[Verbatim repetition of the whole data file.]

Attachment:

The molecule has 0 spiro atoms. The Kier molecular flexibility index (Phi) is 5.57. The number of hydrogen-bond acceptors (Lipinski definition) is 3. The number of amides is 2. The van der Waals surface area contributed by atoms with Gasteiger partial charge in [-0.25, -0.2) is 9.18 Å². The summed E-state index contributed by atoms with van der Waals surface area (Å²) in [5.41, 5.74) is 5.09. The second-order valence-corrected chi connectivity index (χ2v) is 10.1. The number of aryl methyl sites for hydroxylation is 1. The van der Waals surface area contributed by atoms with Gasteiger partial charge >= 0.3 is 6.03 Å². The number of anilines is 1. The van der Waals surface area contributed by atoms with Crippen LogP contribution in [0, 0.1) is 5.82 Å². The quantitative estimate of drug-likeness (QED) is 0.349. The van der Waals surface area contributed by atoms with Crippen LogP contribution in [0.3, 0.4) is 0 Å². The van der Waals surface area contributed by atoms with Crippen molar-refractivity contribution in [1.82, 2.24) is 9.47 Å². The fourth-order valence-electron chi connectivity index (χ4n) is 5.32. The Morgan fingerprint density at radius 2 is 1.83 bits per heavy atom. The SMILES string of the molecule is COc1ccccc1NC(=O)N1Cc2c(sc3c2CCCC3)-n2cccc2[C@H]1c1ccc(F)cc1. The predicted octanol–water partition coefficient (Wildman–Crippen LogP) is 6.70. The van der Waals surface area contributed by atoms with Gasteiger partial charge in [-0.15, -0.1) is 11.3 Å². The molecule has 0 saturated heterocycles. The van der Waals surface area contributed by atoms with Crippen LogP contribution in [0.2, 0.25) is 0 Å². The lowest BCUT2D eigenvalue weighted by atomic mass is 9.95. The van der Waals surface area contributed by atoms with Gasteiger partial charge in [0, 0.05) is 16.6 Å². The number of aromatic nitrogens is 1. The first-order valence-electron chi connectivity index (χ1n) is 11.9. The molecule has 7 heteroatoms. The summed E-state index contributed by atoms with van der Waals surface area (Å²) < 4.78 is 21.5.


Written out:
The molecule has 0 spiro atoms. The Kier molecular flexibility index (Phi) is 5.57. The number of hydrogen-bond acceptors (Lipinski definition) is 3. The number of amides is 2. The van der Waals surface area contributed by atoms with Gasteiger partial charge in [-0.25, -0.2) is 9.18 Å². The summed E-state index contributed by atoms with van der Waals surface area (Å²) in [5.41, 5.74) is 5.09. The second-order valence-corrected chi connectivity index (χ2v) is 10.1. The number of aryl methyl sites for hydroxylation is 1. The van der Waals surface area contributed by atoms with Gasteiger partial charge >= 0.3 is 6.03 Å². The number of anilines is 1. The van der Waals surface area contributed by atoms with Crippen LogP contribution in [0, 0.1) is 5.82 Å². The quantitative estimate of drug-likeness (QED) is 0.349. The van der Waals surface area contributed by atoms with Crippen LogP contribution in [0.3, 0.4) is 0 Å². The van der Waals surface area contributed by atoms with Crippen molar-refractivity contribution in [1.82, 2.24) is 9.47 Å². The fourth-order valence-electron chi connectivity index (χ4n) is 5.32. The Morgan fingerprint density at radius 2 is 1.83 bits per heavy atom. The SMILES string of the molecule is COc1ccccc1NC(=O)N1Cc2c(sc3c2CCCC3)-n2cccc2[C@H]1c1ccc(F)cc1. The predicted octanol–water partition coefficient (Wildman–Crippen LogP) is 6.70. The van der Waals surface area contributed by atoms with Gasteiger partial charge in [-0.15, -0.1) is 11.3 Å². The molecule has 0 saturated heterocycles. The van der Waals surface area contributed by atoms with Crippen LogP contribution in [0.2, 0.25) is 0 Å². The lowest BCUT2D eigenvalue weighted by atomic mass is 9.95. The van der Waals surface area contributed by atoms with Gasteiger partial charge in [0, 0.05) is 16.6 Å². The number of aromatic nitrogens is 1. The first-order valence-electron chi connectivity index (χ1n) is 11.9. The molecule has 7 heteroatoms. The summed E-state index contributed by atoms with van der Waals surface area (Å²) < 4.78 is 21.5.